42% Jobless Rate: Is Trump Right? ; 'Official' Number Gives Only a Partial View of the U.S. Labor Market

By Irwin, Neil | International New York Times, February 12, 2016 | Go to article overview

42% Jobless Rate: Is Trump Right? ; 'Official' Number Gives Only a Partial View of the U.S. Labor Market


Irwin, Neil, International New York Times


That number works, but only if you count retirees, college students and stay-at-home parents.

Donald J. Trump seems quite certain that the real United States unemployment rate is higher than the 4.9 percent that the Bureau of Labor Statistics has reported it to be. A lot higher.

"Don't believe these phony numbers when you hear 4.9 and 5 percent unemployment," Mr. Trump said in his victory speech after the New Hampshire primary Tuesday night. "The number's probably 28, 29, as high as 35. In fact, I even heard recently 42 percent."

Mr. Trump might be bombastic, but he's not entirely wrong. And the ways in which he is wrong are actually useful for anyone who wants to understand how to make sense of economic data.

The truth is, there is no "true" unemployment rate. There is a multitude of ways to calculate joblessness. The unemployment rate that appears widely in news reports on the first Friday of every month is a convention that has developed over the years that gives a partial -- but still useful -- view of the state of the labor market.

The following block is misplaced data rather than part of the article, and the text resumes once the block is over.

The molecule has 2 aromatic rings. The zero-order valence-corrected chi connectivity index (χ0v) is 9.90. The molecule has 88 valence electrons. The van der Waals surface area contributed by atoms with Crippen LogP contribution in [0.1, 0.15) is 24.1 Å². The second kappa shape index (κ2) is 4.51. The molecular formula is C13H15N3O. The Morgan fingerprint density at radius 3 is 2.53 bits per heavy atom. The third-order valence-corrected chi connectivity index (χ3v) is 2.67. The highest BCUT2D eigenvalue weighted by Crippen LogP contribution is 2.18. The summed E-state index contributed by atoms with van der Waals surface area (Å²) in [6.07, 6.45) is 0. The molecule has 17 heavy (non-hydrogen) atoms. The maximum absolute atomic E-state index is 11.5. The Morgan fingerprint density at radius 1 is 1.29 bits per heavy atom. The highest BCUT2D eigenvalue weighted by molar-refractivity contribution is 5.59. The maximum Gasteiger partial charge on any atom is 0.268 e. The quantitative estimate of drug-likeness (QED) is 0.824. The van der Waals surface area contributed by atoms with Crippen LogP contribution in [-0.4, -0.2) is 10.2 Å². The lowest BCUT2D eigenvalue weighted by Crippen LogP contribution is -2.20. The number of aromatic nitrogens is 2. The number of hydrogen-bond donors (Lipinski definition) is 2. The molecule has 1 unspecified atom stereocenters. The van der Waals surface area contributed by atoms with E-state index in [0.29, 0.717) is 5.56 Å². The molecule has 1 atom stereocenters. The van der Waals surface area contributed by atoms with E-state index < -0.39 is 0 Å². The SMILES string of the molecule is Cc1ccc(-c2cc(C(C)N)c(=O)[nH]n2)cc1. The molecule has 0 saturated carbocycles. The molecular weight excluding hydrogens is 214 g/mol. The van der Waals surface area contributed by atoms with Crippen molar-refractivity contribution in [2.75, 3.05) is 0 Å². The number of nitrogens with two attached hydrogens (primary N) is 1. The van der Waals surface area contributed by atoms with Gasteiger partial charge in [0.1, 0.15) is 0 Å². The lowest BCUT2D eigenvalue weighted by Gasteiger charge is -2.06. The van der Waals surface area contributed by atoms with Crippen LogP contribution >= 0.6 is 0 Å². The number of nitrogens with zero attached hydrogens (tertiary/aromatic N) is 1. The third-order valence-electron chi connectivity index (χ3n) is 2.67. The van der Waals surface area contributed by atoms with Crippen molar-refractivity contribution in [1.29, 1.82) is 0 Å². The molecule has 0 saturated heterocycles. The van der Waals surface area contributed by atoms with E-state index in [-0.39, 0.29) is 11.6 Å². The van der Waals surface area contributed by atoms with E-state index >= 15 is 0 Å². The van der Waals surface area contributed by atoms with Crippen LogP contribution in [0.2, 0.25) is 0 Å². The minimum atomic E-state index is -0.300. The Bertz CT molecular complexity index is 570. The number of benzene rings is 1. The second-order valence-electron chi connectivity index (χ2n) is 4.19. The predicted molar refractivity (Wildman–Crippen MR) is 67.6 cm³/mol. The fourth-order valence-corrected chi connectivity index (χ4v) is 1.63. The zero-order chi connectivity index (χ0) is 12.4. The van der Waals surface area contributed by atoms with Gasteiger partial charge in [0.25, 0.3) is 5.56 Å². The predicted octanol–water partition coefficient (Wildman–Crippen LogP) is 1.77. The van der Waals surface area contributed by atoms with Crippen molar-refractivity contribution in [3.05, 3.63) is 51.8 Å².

The Bureau of Labor Statistics itself reports six unemployment rates; the one the media most commonly cites is called U-3, the third of the six options. But people with Microsoft Excel and access to bureau and census data could dream up their own versions.

So what's in that 4.9 percent "official" unemployment rate? The numerator is Americans who are unemployed -- the people who told a survey taker that they do not have a job but want one and have actively sought a job in the last four weeks. There were 7.8 million people in that category in January. The denominator is the total labor force, meaning people who either have a job or are looking for one; there were 158 million of those people.

It's easy to see how you can get to a much larger unemployment rate if you change your definition of either of those numbers. Take the Bureau of Labor Statistics' broadest definition of unemployment, known as U-6.

U-6 includes not just those 7.8 million people who have actively sought work in the last four weeks, but also millions more who told a survey taker that they wanted a job and had looked for one in the last year, including those who say they're discouraged by economic conditions, along with people who are working part time but would prefer a full-time job. That measure of unemployment was 9. …

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